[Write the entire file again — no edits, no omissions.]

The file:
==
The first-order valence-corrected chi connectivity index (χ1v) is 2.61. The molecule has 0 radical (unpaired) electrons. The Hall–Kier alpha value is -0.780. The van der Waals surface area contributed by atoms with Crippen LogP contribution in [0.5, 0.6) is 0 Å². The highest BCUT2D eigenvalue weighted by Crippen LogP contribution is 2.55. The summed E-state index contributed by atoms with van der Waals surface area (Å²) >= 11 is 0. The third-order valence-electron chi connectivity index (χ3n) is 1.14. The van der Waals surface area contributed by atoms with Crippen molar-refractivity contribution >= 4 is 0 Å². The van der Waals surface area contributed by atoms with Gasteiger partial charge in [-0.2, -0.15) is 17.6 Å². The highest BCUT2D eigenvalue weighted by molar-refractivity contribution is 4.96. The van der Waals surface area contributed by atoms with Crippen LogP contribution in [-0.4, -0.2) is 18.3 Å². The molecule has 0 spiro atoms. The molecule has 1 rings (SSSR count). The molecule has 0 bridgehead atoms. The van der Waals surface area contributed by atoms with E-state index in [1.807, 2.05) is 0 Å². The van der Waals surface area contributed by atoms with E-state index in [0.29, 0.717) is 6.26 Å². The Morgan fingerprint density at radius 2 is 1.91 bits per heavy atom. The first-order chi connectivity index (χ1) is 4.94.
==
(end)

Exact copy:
The first-order valence-corrected chi connectivity index (χ1v) is 2.61. The molecule has 0 radical (unpaired) electrons. The Hall–Kier alpha value is -0.780. The van der Waals surface area contributed by atoms with Crippen LogP contribution in [0.5, 0.6) is 0 Å². The highest BCUT2D eigenvalue weighted by Crippen LogP contribution is 2.55. The summed E-state index contributed by atoms with van der Waals surface area (Å²) >= 11 is 0. The third-order valence-electron chi connectivity index (χ3n) is 1.14. The van der Waals surface area contributed by atoms with Crippen molar-refractivity contribution >= 4 is 0 Å². The van der Waals surface area contributed by atoms with Gasteiger partial charge in [-0.2, -0.15) is 17.6 Å². The highest BCUT2D eigenvalue weighted by molar-refractivity contribution is 4.96. The van der Waals surface area contributed by atoms with Crippen LogP contribution in [-0.4, -0.2) is 18.3 Å². The molecule has 0 spiro atoms. The molecule has 1 rings (SSSR count). The molecule has 0 bridgehead atoms. The van der Waals surface area contributed by atoms with E-state index in [1.807, 2.05) is 0 Å². The van der Waals surface area contributed by atoms with E-state index in [0.29, 0.717) is 6.26 Å². The Morgan fingerprint density at radius 2 is 1.91 bits per heavy atom. The first-order chi connectivity index (χ1) is 4.94.